Restoring Native Woodlands
Woodlands Are a Valuable Resource:
Trees reduce stormwater runoff while improving air quality and reducing energy consumption.
When urban forestry is not considered as a part of planned growth, new construction of impervious surfaces such as parking lots, roads and buildings is not balanced by planting additional trees. According to American Forests, the total area of impervious surfaces has increased by 20% over the past two decades in urban areas. Special stormwater facilities used to compensate for the tree loss are expensive to build and maintain. Native trees provide a natural, appealing and economical alternative.
New Trees At the Center:
Several large mowed fields on the Ellington Campus are being planted with trees. The photo above shows seedlings being placed behind the Porter Building. The species of trees were chosen for their suitability for the growing conditions and for esthetics.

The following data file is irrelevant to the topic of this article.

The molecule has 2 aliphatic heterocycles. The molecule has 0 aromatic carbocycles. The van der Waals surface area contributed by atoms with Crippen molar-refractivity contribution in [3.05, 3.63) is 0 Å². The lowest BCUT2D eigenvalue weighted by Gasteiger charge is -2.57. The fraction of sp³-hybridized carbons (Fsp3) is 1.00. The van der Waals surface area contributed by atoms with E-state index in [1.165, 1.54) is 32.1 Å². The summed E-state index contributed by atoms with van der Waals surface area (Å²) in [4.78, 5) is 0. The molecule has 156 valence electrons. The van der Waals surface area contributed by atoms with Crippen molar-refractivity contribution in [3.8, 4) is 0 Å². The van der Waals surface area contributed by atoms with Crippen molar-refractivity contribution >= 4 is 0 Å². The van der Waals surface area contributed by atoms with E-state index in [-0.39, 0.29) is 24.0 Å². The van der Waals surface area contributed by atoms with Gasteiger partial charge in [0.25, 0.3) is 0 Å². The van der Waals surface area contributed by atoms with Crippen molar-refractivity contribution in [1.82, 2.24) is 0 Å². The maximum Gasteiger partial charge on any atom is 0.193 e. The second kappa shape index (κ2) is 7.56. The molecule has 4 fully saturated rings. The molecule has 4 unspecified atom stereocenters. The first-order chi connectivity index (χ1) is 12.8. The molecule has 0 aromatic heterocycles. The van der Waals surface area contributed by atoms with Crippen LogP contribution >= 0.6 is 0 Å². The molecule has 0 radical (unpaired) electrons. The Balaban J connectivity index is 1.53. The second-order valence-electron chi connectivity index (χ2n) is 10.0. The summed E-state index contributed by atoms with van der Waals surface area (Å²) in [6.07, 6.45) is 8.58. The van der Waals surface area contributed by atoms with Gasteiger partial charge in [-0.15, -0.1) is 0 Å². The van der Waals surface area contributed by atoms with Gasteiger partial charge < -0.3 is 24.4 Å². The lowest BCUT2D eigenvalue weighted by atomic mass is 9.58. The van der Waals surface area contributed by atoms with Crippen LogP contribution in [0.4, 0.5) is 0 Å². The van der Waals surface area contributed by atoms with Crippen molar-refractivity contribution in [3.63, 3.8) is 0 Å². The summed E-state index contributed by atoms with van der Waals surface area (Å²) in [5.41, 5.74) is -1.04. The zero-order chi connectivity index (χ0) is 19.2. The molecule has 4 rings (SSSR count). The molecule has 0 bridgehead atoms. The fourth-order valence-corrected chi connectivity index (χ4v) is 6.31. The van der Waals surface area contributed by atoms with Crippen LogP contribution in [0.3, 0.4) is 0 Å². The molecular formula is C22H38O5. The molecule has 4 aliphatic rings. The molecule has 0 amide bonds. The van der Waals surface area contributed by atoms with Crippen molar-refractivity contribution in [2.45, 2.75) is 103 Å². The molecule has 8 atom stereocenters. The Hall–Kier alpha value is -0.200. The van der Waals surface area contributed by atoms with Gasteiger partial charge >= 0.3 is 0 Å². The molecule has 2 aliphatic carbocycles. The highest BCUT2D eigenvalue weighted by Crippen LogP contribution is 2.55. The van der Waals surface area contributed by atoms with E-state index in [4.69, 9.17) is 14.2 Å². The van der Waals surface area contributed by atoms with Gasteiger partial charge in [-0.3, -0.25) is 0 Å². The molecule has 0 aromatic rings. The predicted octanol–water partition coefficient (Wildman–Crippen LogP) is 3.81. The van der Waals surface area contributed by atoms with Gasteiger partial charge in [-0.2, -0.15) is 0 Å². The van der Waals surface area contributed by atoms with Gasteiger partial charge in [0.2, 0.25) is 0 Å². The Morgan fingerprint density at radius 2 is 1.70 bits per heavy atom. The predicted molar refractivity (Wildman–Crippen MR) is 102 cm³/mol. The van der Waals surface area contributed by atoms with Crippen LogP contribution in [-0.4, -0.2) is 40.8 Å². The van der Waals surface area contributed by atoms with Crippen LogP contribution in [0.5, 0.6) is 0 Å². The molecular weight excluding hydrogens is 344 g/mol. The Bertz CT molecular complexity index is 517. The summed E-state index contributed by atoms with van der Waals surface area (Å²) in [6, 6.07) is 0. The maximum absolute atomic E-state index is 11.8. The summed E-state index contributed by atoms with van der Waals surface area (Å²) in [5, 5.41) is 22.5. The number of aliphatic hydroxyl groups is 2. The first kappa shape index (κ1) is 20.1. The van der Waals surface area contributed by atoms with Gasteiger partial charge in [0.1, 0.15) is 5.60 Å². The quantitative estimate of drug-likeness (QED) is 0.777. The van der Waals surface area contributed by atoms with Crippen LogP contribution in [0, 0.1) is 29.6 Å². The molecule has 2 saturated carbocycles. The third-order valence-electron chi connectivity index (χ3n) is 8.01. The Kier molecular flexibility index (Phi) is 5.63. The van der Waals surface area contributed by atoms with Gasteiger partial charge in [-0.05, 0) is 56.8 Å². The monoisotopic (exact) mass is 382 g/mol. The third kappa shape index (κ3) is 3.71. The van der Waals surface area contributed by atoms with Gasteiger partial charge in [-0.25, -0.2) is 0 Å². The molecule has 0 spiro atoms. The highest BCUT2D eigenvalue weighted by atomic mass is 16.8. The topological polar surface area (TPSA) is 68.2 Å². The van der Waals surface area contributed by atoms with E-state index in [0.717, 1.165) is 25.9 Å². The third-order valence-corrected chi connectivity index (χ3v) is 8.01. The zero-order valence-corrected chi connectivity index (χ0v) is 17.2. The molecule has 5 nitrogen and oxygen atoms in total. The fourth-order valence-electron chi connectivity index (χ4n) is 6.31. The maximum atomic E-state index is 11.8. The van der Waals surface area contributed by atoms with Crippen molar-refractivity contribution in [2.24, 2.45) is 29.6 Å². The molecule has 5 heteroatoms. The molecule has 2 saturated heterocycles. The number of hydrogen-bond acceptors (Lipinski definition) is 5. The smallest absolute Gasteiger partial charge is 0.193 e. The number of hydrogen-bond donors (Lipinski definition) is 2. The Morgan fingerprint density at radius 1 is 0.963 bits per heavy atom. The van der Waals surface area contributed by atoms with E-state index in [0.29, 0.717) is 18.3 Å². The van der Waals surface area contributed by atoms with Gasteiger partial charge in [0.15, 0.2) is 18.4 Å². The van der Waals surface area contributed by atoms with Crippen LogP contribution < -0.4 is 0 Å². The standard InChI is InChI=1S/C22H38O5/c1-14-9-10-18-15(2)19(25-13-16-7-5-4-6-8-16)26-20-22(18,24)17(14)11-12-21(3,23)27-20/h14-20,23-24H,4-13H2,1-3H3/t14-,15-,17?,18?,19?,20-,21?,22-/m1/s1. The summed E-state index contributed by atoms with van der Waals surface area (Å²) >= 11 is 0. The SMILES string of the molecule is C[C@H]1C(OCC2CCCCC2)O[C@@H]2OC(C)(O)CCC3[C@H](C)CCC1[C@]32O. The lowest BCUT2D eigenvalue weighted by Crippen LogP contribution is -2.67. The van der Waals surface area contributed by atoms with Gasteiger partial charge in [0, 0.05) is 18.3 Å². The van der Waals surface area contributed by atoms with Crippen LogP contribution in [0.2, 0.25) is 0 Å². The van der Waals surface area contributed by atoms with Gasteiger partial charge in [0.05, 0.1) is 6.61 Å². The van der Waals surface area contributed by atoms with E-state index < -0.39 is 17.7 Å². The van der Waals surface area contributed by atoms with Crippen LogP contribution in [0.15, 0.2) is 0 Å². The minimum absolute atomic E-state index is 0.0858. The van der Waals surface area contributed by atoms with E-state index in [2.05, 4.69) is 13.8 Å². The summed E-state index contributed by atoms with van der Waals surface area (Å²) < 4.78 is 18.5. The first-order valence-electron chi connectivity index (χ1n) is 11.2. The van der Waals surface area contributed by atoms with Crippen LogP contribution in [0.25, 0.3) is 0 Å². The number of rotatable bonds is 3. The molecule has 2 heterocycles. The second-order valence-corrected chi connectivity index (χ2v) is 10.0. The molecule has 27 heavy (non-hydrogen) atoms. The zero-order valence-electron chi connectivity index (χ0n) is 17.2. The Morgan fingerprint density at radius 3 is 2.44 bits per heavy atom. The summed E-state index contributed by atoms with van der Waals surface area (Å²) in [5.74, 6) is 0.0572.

Existing Trees At the Center:
Once Seven Mile Creek ran through a mature hardwood forest. Most of the original trees were cut by settlers for firewood, building materials, and to clear cropland. When the land that became the Ellington Campus changed from a farm to an estate, parts of the property reverted to a more natural appearance. Some splendid old hardwoods now have trunks too big to reach around. Enough of them have been labeled and cataloged for the Ellington Center to be named an Official Arboretum by the Nashville Tree Foundation.
The trees on the Ellington Campus consist mainly of common native species, dominated by sugar maple, black walnut, hackberry and dogwood. 69 different species were identified in the last forest inventory (1999), including a spectacular dawn redwood close to the Moss Administration Building. The trees are cared for with the latest and best arboricultural practices and will impress visitors and improve the environment for years to come.